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Reduce, Reuse, Reconfigure

How modular systems can help healthcare facilities keep pace with less waste.

By Erika Templeton

How modular systems can help healthcare facilities keep pace with less waste.

While other AEC sectors have made environmental design a primary focus, the mission statements of healthcare-focused designers cannot always fit the requirements of both medical and environmental performance. Torn between the two, their choice to date has been clear: reducing infection trumps reducing waste, functional efficiency trumps energy efficiency, and patient outcomes trump LEED aspirations.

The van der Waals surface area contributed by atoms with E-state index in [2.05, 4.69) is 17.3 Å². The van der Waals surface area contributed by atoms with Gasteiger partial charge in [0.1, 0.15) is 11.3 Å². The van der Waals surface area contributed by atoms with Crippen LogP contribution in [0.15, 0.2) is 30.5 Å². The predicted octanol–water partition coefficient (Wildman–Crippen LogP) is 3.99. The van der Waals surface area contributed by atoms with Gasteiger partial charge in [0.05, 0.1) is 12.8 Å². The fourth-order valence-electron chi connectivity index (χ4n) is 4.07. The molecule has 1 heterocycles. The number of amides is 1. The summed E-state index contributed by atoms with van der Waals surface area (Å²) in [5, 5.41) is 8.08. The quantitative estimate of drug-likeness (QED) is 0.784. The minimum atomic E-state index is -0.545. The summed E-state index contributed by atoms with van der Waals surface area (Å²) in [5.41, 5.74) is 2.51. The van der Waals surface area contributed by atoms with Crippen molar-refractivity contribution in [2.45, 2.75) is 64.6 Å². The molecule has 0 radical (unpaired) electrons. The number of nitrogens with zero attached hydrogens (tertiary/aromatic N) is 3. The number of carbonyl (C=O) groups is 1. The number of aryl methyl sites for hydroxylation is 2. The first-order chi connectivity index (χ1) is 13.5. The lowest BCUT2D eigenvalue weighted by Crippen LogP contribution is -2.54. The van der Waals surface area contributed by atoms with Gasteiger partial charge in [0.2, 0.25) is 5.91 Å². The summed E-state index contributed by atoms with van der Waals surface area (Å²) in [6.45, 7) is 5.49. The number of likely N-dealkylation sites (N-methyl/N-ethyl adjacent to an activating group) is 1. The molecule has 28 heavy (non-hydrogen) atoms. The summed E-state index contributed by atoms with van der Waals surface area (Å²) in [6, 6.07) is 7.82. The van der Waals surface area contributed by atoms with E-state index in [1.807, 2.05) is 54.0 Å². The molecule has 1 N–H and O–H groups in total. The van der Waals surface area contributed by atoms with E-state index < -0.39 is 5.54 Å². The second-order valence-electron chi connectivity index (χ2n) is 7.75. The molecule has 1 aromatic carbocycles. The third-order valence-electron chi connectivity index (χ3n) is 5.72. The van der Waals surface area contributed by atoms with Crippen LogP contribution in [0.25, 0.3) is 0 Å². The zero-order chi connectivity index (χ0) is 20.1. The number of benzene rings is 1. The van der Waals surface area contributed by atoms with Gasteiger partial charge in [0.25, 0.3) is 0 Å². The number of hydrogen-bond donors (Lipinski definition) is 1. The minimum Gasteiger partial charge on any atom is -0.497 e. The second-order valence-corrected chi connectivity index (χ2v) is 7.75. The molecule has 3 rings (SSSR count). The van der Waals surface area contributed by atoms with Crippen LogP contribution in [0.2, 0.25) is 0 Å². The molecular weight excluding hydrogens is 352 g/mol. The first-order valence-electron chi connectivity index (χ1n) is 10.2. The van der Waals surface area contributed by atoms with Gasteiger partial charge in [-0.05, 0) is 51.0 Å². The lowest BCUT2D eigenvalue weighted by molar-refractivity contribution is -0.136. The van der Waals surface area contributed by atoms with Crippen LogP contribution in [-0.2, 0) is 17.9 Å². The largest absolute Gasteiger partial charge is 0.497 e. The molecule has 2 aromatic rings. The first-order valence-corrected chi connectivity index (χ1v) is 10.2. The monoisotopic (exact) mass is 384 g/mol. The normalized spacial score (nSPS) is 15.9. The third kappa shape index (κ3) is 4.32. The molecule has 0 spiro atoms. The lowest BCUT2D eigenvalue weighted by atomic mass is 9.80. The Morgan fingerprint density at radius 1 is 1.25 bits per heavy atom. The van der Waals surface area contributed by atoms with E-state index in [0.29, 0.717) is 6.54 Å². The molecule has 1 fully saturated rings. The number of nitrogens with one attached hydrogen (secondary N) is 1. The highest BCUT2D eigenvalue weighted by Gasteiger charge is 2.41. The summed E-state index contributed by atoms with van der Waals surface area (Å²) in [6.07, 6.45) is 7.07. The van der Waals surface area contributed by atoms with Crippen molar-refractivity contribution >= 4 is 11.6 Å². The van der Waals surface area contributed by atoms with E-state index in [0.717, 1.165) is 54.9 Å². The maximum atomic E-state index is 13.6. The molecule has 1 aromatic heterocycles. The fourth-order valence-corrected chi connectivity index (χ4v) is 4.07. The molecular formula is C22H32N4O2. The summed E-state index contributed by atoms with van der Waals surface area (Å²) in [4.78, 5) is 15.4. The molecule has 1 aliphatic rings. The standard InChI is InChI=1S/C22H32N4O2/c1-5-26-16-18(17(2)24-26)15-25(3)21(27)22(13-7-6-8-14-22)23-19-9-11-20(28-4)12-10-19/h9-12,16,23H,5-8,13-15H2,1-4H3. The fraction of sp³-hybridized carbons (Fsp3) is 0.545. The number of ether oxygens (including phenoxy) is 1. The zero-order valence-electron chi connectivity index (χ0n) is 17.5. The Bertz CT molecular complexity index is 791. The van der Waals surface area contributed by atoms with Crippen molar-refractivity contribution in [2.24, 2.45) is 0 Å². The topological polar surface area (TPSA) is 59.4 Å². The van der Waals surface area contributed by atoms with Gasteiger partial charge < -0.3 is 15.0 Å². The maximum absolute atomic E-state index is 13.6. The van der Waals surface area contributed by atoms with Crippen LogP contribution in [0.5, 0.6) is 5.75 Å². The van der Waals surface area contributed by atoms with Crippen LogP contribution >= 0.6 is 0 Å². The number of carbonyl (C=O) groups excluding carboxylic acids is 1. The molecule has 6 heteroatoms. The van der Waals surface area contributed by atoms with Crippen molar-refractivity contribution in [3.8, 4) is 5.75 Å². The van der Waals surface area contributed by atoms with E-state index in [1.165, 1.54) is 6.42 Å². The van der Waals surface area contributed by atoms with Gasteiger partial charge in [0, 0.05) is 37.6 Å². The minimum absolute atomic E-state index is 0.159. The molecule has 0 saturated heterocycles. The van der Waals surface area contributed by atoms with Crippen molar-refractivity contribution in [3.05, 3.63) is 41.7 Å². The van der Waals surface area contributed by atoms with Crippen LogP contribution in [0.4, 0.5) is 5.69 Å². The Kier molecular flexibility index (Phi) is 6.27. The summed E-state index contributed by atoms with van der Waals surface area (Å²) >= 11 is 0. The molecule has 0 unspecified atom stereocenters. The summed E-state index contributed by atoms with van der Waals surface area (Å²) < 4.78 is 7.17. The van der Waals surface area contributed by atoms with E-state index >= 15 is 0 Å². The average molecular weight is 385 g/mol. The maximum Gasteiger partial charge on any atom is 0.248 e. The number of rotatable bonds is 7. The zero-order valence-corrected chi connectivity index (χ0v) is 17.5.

This fundamental difference has set healthcare professionals apart.

“When we talk about sustainability, it’s really about changing behaviors and creating an interior environment that we can reuse,” says Kristin Moore, LEED AP, director of healthcare at DIRTT Environmental Solutions. “Yes, recycling is important, but that means that we haven’t maintained sustainability in the solution if we end up in a situation where we’re recycling product.”

To leaders in healthcare design, sustainability is becoming synonymous with flexibility and adaptability, with a number of factors driving the movement—the biggest among them an insurmountable rate of change in technology and medical practice that renders healthcare spaces obsolete faster than facility owners can redesign them.